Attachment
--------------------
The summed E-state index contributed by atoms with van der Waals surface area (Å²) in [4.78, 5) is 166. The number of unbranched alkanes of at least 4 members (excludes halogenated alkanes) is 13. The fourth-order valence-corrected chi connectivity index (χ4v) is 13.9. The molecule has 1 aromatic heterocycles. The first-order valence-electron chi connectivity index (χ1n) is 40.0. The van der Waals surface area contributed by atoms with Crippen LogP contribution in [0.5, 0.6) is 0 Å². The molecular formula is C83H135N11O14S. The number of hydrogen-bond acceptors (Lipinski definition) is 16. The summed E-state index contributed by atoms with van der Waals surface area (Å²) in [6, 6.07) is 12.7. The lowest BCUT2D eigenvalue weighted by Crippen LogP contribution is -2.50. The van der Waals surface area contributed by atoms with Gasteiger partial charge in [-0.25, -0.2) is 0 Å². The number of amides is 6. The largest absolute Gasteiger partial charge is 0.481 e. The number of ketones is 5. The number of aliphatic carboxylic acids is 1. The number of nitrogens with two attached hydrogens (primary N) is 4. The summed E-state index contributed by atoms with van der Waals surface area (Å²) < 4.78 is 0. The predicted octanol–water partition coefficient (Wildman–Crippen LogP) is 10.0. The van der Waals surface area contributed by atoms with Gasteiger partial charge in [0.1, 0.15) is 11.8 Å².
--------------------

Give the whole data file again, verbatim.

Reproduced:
The summed E-state index contributed by atoms with van der Waals surface area (Å²) in [4.78, 5) is 166. The number of unbranched alkanes of at least 4 members (excludes halogenated alkanes) is 13. The fourth-order valence-corrected chi connectivity index (χ4v) is 13.9. The molecule has 1 aromatic heterocycles. The first-order valence-electron chi connectivity index (χ1n) is 40.0. The van der Waals surface area contributed by atoms with Crippen LogP contribution in [0.5, 0.6) is 0 Å². The molecular formula is C83H135N11O14S. The number of hydrogen-bond acceptors (Lipinski definition) is 16. The summed E-state index contributed by atoms with van der Waals surface area (Å²) in [6, 6.07) is 12.7. The lowest BCUT2D eigenvalue weighted by Crippen LogP contribution is -2.50. The van der Waals surface area contributed by atoms with Gasteiger partial charge in [-0.25, -0.2) is 0 Å². The number of amides is 6. The largest absolute Gasteiger partial charge is 0.481 e. The number of ketones is 5. The number of aliphatic carboxylic acids is 1. The number of nitrogens with two attached hydrogens (primary N) is 4. The summed E-state index contributed by atoms with van der Waals surface area (Å²) < 4.78 is 0. The predicted octanol–water partition coefficient (Wildman–Crippen LogP) is 10.0. The van der Waals surface area contributed by atoms with Gasteiger partial charge in [0.1, 0.15) is 11.8 Å².